At this point, a team of amazing midwifes entered the room. My cheering squad gave me the support and guidance I needed, showing me exactly how to push. Helped by the extra feeling I had back, I got the hang of it, and soon was told they could see that my baby had lots of hair! I was encouraged to feel the head, to feel the physical progress I had made, and it really did help. Knowing that my baby was so close gave me the mental capacity to push as I had never pushed before, to really give it my all. By the time the doctor returned she stated I could have a ventouse delivery in the room, but my cheering squad encouraged me to keep at it and push baby out myself. I ended up having an episiotomy, but pushed my baby out unaided, the only part of my labour I am proud of. And what relief I felt once the head was out, knowing I had reached the peak of pain and baby was almost here!

My baby was placed on my chest, and the other-half-of-us cut the cord. He then informed me, in a somewhat bewildered way that it was a girl! We had convinced ourselves we were having a boy, even though we had kept the gender as a surprise for this moment, and so were both a little surprised. As we gazed at her, trying to take her in as she started to suckle, I could feel the placenta being pulled gently out (it felt so much bigger than I expected), and I relaxed. This would be that moment, after all the pain and hard work, where the other-half-of-us and I got to meet properly our new daughter, to bond as a family.

But this did not happen. The placenta was out two minutes after I gave birth, and seconds later, I started to haemorrhage.

Within seconds every midwife on duty plus the registrar and consultant were in the room. I am told the call button sounded like a submersing submarine siren, that everyone in the room needed clean shoes and trousers afterwards, and other gruesome details I won't share here. I lost a litre and a half of blood. I remember trying to focus on the ceiling tiles, willing myself to remain conscious, my logic being I couldn't be dead if I could still see the ceiling! A doctor put a canula in my arm, and I could feel blood running down my arm from it and dripping on the floor. Someone had their fingers in me to stop the blood flow, which eventually got packed and stitched up. I cannot fault the care I got, with one midwife stood next to my head explaining what was going on, and my midwife through labour staying and holding my hand. Throughout, the other-half-of-us was sat in the corner, holding our new baby against his bare chest.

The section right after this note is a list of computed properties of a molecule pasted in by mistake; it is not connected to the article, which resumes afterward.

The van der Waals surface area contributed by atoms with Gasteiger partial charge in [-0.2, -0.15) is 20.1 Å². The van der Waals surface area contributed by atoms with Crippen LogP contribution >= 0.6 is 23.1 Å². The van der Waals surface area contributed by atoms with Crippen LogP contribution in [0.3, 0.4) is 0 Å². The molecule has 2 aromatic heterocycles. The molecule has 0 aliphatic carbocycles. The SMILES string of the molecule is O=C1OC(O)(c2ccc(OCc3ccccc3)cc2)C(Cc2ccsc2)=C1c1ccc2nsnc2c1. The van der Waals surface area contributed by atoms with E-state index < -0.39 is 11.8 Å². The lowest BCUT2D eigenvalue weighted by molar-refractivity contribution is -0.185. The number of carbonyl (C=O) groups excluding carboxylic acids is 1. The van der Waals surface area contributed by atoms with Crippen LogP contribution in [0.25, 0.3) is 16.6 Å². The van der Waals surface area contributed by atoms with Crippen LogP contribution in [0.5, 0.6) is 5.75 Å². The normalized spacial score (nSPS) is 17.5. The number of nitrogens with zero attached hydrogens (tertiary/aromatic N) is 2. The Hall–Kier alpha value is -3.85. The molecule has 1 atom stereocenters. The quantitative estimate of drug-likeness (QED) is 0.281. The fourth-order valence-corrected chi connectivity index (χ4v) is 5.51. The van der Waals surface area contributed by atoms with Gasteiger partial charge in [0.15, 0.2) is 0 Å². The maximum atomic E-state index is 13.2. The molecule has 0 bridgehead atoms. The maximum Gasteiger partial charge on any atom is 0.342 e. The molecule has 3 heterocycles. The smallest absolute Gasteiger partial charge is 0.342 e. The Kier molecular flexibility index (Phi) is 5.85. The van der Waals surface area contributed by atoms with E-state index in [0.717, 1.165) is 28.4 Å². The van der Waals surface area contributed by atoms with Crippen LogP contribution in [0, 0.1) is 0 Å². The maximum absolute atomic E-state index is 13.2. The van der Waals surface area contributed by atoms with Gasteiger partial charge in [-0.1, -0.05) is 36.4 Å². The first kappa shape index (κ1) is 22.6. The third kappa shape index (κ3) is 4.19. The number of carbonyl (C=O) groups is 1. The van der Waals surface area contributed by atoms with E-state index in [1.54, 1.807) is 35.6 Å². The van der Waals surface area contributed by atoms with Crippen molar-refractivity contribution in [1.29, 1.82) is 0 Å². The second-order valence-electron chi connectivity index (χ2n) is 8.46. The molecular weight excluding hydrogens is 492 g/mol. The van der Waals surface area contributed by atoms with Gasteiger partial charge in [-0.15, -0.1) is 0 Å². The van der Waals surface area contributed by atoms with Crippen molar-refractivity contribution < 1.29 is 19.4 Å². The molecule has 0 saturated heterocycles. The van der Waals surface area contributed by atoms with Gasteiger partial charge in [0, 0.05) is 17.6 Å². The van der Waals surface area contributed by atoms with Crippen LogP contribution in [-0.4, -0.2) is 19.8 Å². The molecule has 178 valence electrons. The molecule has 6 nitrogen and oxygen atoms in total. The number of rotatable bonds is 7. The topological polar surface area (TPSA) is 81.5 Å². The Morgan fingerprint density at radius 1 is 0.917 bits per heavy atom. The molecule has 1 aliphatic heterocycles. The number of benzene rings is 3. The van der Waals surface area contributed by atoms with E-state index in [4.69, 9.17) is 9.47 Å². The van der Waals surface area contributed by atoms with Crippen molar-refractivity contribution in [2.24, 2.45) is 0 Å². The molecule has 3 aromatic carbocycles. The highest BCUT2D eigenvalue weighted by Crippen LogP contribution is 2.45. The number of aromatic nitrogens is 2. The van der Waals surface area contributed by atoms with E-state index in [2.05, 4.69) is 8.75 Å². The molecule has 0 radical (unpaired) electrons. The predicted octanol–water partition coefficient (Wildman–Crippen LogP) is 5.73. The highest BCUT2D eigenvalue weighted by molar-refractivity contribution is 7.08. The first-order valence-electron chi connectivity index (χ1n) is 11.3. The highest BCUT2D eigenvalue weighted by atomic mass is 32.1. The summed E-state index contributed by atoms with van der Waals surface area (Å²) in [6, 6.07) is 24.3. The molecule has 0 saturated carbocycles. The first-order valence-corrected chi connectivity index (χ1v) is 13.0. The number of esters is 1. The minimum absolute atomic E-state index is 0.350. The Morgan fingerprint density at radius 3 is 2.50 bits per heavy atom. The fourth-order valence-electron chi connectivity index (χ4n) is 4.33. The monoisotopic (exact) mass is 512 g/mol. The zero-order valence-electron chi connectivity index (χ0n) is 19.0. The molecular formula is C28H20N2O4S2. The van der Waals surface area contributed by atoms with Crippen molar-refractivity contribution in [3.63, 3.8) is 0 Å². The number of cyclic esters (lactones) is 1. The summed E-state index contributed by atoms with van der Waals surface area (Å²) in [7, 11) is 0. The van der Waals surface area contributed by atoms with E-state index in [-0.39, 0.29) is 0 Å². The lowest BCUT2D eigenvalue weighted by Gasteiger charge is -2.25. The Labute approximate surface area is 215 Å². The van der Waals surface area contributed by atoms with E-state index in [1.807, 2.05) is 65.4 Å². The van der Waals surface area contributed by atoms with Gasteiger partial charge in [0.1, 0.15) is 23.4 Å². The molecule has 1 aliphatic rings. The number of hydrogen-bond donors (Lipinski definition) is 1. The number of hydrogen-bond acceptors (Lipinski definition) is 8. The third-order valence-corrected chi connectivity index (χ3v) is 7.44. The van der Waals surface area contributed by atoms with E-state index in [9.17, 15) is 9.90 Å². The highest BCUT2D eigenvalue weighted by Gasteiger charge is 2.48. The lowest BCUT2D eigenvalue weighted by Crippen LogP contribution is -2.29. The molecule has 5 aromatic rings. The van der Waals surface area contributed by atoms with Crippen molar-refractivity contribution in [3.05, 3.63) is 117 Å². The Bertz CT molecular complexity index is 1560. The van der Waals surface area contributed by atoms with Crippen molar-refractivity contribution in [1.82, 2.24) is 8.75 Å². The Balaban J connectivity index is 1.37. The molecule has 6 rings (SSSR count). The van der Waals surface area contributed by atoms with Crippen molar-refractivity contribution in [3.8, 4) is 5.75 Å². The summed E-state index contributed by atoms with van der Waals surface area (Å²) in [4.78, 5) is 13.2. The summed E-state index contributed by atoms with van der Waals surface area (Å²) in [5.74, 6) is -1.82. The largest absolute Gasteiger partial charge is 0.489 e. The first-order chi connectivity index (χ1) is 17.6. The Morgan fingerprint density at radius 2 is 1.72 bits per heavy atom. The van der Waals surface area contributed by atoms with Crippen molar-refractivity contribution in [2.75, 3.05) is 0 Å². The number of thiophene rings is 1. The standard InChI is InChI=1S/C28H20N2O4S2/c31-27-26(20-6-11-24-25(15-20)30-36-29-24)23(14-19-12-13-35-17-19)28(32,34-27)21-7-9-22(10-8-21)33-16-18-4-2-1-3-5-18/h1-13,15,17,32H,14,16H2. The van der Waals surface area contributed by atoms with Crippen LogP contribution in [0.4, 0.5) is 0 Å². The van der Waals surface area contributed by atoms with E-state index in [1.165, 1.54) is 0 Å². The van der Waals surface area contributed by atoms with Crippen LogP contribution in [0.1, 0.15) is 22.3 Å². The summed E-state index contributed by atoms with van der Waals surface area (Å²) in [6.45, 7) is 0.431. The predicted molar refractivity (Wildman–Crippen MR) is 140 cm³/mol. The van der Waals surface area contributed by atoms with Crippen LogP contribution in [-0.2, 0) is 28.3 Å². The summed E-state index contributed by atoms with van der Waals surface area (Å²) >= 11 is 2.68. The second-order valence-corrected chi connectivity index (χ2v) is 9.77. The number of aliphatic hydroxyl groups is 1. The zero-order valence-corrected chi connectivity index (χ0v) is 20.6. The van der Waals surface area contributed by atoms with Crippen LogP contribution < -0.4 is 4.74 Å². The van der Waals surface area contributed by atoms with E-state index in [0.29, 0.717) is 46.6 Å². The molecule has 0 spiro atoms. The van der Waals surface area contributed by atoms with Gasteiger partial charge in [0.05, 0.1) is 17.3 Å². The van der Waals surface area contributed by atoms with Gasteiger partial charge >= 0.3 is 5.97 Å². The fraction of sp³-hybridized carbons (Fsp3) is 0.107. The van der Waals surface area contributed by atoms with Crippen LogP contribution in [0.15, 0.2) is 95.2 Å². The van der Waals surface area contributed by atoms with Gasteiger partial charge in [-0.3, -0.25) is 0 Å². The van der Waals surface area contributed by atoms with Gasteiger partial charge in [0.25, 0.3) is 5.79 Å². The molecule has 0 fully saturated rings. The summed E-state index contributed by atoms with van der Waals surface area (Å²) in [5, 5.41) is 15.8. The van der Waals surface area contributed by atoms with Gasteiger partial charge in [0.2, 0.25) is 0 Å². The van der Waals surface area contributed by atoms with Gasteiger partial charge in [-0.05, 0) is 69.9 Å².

Eventually the room emptied, crisis over. I was washed down with a flannel, and the lights were dimmed. I'm not sure whether I had the baby back at this point, or later when I was transferred to a four-bed ward. The blood loss combined with tiredness meant I felt completely out of it. There were long pauses between me being asked a question, computing it, coming up with an answer and saying it aloud. I managed to feed the baby, judging from the feeding chart of her cot, but I remember little of it. Hours later, a doctor came to remove the packing still inside, having been stuck in surgery until this point. Thankfully he declared as was well. It was now 2am or so, and I desperately needed sleep but couldn't switch off- I remember asking the other-half-of-us for sedation! In the end, after the other-half-of-us had left for the night, a wonderful midwife took our new addition away for a few hours, promising to bring her back if she needed feeding, and at last I fell asleep.

Sunday, April 6, 2014

Welcome to the world baby girl!